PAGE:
What has changed since Weintraub’s day a generation ago is that teaching, though given lip service, is a smaller and smaller part of our jobs as professors. We are asked to publish more than ever before and find “service” tasks heaped upon us. And our teaching is evaluated by formula (I was once criticized, after being observed in a discussion class, for not having written on the board enough—because the form actually mentioned making use of the blackboard, not because it made any sense in that context). We are not trusted as educators (no teachers are, these days) and are constantly looking over our shoulders. Tenure, which should provide the confidence for teaching well, is fast disappearing, replaced by contingent and part-time employment that turns teacher concentration from the student onto simply retaining the job. This is why so many teachers don’t want to offend anybody: a disgruntled student, colleague, or administrator can get them fired—or, at best, can cause them to spend innumerable hours over accusations that, in many cases, should never have been taken seriously in the first place. Our institutions don’t trust their teachers, so assume guilt until innocence is proven.
No report about the importance of the humanities is going to change that. Brooks says that a new one, from the American Academy of Arts and Sciences “is important.” Maybe. But it’s not the humanities that are at fault, but a culture that devalues both teaching and learning—in all arenas. Our do-it-yourself ethos has spread through all areas of society. My wife says that one of the reasons so many homes are in disrepair is that Lowe’s and Home Depot make it so easy for all of us to think we can renovate or repair without expert help. The internet does the same for education, and with the same result.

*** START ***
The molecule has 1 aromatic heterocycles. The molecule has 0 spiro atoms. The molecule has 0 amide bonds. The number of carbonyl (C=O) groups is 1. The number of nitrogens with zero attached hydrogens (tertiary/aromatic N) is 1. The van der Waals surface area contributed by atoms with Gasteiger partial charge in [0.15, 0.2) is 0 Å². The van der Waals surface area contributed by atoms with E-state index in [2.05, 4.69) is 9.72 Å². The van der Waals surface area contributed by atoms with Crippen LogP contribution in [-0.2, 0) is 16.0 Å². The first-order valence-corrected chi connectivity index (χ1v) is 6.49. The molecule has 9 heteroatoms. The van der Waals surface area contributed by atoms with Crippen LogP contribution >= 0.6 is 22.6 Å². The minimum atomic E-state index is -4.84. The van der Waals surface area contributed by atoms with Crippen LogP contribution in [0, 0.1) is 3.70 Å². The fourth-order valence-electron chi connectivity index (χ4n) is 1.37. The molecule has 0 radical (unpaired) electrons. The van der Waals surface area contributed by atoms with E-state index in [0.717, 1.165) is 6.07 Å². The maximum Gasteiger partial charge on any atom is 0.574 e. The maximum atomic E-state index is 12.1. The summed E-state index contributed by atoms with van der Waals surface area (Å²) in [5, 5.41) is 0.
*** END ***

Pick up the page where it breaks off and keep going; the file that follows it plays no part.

What Brooks bemoans as a descent from the past cannot be changed simply by zeal. That exists, and always has, among the professors. The real problem is a commodification and corporatization of education, one that sweeps enthusiasm to the side in favor of countability and accountability.
Last week, I taught Allen Ginsberg’s remarkable Howl, feeling like a bowl of melted jelly as I slithered from the classroom at the end. I could update it:
I saw the best minds of my generation destroyed by pettiness, starving intellectually naked,
dragging themselves through corporate streets at dawn looking for discussion,
angelheaded teachers burning for the ancient heavenly connection to the starry dynamo in the machinery of night,
who poverty and tatters and hollow-eyed and curious sat up thinking in the supernatural darkness of cold-water flats floating across the tops of cities contemplating….
But no one cares, least of all the David Brookses of the world. After all, he’s doing no more, in his column, than trying to make his own political points out of an elegy for the very humanities that we professors hang our lives on.